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Chapter 19. The Savvy Surfer: More Inter... > Restricting Your Cookie Diet: Intern... - Pg. 231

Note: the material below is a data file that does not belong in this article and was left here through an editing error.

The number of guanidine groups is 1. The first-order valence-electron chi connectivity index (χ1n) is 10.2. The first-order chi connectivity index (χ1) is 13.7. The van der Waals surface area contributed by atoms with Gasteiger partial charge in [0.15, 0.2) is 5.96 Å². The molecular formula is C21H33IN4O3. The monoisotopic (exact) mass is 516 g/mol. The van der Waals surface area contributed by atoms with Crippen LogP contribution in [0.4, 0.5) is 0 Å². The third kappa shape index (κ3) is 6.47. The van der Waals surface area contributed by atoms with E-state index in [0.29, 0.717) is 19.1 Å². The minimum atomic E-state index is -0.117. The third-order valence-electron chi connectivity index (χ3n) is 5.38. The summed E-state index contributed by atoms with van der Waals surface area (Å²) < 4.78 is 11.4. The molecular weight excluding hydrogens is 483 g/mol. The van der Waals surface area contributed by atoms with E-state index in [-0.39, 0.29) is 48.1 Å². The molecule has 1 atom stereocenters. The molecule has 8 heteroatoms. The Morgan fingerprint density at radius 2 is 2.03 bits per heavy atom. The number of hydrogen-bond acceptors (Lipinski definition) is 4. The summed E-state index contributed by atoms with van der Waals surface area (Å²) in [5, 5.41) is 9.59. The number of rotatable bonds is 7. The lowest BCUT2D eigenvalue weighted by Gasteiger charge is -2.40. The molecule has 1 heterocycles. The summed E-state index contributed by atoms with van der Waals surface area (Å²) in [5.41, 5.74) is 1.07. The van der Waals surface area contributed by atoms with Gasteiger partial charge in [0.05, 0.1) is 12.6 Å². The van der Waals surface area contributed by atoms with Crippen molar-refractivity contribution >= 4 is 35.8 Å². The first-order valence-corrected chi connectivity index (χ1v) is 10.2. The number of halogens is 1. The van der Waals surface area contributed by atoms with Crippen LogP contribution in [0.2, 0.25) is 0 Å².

The Savvy Surfer: More Internet Explorer Fun 231 · A site might store information about you in a persistent third-party cookie and then use that cookie to track your online movements and activities. They can do this because they might have (for example) an ad on dozens or hundreds of Web sites and that ad is the mechanism that enables the site to set and read their cookies. Such sites are supposed to come up with privacy policies stating that they won't engage in surreptitious monitoring of users, they won't sell user data, and so on. To help you handle these scenarios, the Windows XP version of Internet Explorer implements a new privacy feature that gives you extra control over whether sites can store cookies on your ma- chine. To check out this feature, select the Tool, Internet Options command, and then display the Privacy tab. You set your cookie privacy level by using the slider in the Settings group. There are two settings that fall into the all-or-nothing category: · Accept All Cookies--This setting (it's at the bottom of the slider) tells Internet Explorer to accept any and all cookie comers. · Block All Cookies--This setting (it's at the top of the slider) tells Internet Explorer to turn back all requests to set and read cookies. In between there are four settings that offer more detailed control. The following table shows you how each setting affects the three types of privacy issues: Third-Party Cookies Using Personally Identifiable In- formation Without the Type of Consent Restricted (implicit) First-Party Cookies Using Personally Identifiable In- formation Information Without Consent OK Third-Party Cookies with No Compact Privacy Policy Low Restricted